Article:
Zaragoza is the capital of the autonomous region of Aragón and is Spain´s fifth largest city with more than 600,000 inhabitants. Its position half way between Madrid and Barcelona (both less than two hours away) and within easy reach of France, Bilbao and the Mediterranean coast, makes it a convenient centre of communication for North-eastern Spain. Zaragoza has a pleasant, fairly dry continental climate.
The Faculty of Science at the University of Zaragoza has a long and distinguished history in teaching and research, attracting students from all over the European Union and South America.
Our Faculty is located at the centre of Zaragoza in the San Francisco campus. There are four main buildings: A (Secretarial staff and Physics), B (Mathematics and Statistics), C (Geology) and D (Chemistry).
Zaragoza is a pleasant, prosperous university town with a medium-low cost of living (in European terms) which makes it comparatively affordable.
Situated in the Ebro valley, Zaragoza lies 200 metres above sea level about 300km from both Madrid and Barcelona. The river Ebro, the largest in Spain, runs through the city. The sight of the neighbouring Los Monegros, one of the driest areas in Spain, is always a favourite with visitors, especially those from wetter central and Northern European countries. The city is also within easy reach of the Pyrenees.
Zaragoza is now a very modern Spanish city but abundant traces of its long history can be found everywhere in its streets and squares. The cathedral of San Salvador (also called La Seo), originally a mosque, is a masterpiece of local Gothic and an illustration of the layering of various cultures that has formed the city´s past, including Romanesque, Mudéjar, Baroque and other architectural styles. Other monuments, like the Moorish palace of the Aljafería, now the seat of the Aragonese Parliament, or the huge basilica of El Pilar, a centre of Catholic devotion around the Spanish-speaking world, are well worth visiting. The best known cultural figures associated with Zaragoza are the painter Francisco de Goya, some of whose paintings and etchings can be seen in the city museums, and filmmaker Luis Buñuel. But Zaragoza has much more to offer the visitor: its wide, graceful avenues, its parks and squares, the varied cuisine of its restaurants and the local "tapas" in bars and cafés, its lively night life and the famed hospitality of its people all contribute to providing the visitor with an experience of life in a Spanish city outside the more famous tourist areas.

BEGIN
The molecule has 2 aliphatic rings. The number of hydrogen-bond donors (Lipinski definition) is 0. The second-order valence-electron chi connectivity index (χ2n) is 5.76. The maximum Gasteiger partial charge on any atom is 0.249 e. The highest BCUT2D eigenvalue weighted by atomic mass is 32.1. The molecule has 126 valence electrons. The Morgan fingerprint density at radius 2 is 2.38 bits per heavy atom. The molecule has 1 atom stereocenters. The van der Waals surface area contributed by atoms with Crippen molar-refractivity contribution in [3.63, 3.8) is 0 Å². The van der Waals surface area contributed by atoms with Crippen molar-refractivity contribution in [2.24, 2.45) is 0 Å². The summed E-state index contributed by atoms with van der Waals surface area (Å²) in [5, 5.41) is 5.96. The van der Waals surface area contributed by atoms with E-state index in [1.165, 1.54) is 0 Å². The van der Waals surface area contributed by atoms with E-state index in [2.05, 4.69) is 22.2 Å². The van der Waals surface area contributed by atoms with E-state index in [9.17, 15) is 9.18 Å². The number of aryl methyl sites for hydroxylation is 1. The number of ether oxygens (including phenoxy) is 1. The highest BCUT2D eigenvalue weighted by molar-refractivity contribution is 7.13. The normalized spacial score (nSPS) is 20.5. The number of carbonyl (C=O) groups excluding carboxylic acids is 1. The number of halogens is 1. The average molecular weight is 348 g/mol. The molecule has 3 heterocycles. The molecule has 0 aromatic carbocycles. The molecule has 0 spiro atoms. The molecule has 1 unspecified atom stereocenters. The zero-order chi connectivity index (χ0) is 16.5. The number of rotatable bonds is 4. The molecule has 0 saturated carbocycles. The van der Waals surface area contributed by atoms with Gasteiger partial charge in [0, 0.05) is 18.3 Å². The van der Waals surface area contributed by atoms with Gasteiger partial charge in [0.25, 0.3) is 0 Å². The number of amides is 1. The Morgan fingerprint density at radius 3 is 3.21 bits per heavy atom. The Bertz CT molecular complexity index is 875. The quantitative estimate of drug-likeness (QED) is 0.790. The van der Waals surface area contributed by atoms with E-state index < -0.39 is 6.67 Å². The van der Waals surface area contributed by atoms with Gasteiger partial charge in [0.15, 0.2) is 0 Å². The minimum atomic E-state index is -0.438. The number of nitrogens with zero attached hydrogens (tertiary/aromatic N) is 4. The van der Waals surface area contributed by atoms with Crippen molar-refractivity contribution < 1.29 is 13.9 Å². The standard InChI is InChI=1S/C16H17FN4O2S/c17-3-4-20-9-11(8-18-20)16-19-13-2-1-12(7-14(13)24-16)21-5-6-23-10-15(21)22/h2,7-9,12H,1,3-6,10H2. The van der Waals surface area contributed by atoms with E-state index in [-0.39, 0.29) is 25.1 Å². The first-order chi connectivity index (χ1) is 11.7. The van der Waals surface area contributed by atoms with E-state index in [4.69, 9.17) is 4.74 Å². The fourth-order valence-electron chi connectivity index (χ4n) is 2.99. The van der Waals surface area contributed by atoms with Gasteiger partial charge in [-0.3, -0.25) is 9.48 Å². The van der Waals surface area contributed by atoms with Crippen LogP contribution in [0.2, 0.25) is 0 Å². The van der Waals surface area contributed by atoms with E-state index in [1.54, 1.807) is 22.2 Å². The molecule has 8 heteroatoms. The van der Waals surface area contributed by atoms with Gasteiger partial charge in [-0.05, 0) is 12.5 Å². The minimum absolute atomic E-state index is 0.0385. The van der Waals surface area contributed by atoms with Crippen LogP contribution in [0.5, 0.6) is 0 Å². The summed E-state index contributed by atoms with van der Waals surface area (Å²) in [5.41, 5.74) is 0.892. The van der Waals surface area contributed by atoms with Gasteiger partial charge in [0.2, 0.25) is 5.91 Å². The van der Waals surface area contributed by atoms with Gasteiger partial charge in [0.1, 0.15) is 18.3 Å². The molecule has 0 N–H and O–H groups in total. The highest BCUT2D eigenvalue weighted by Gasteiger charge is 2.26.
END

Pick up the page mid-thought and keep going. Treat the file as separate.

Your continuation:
Travel video of Zaragoza
(Source: The Independent. Simon Calder. Marzo 2008)
Exchange students are not required to take any test of proficiency in the Spanish language at our Institution. However, since most courses are lectured in Spanish and your daily meetings with Spanish people will rarely be in English, we do encourage you to take courses in Spanish prior to and on arrival if you feel you have a weak command of the language.
Spain´s currency is the Euro (€). If you need to change money you should do so at a bank. Exchange offices are rarely found in our city.
Credit cards and automatic cash-dispensers are widely used in Spain. You will find ATMs in shopping centres, within the San Francisco campus (Information building) and on most main streets.
If you want to open a bank account you will need to show your passport for identification purposes.
The climate is continental/Mediterranean and rather dry. As in many similar areas, the weather in Zaragoza can tend towards extremes and is at times especially windy. The wind even merits its own name: you will soon feel the "cierzo". Temperatures are moderate but extremes of 35ºC in summer and below 0ºC in winter are not uncommon.
The standard voltage is 220V. Two-pin plugs are standard on most electrical equipment. Adapters can be bought at electrical suppliers and supermarkets.
The working day normally starts at 8 or 9 a.m. and finishes at 6 or 7 p.m. with a two-hour-break for lunch. At the university, lectures may even run until 9.00 p.m.
Shops open from 9.30 to 13.30 in the morning and from 17.00 to 20.30 in the evening.
Supermarkets and shopping centres are normally open from 9.00 to 21.00 or 10.00 to 22.00, Monday to Saturday.
Bank opening hours may vary from one bank to another but they normally open at 8.30 and close at 14.00.
As for meals, lunch is usually at about 14.00 and dinner at about 21.00 or a bit later. Restaurants have more varied opening hours and the university canteens start serving lunch at 13.00.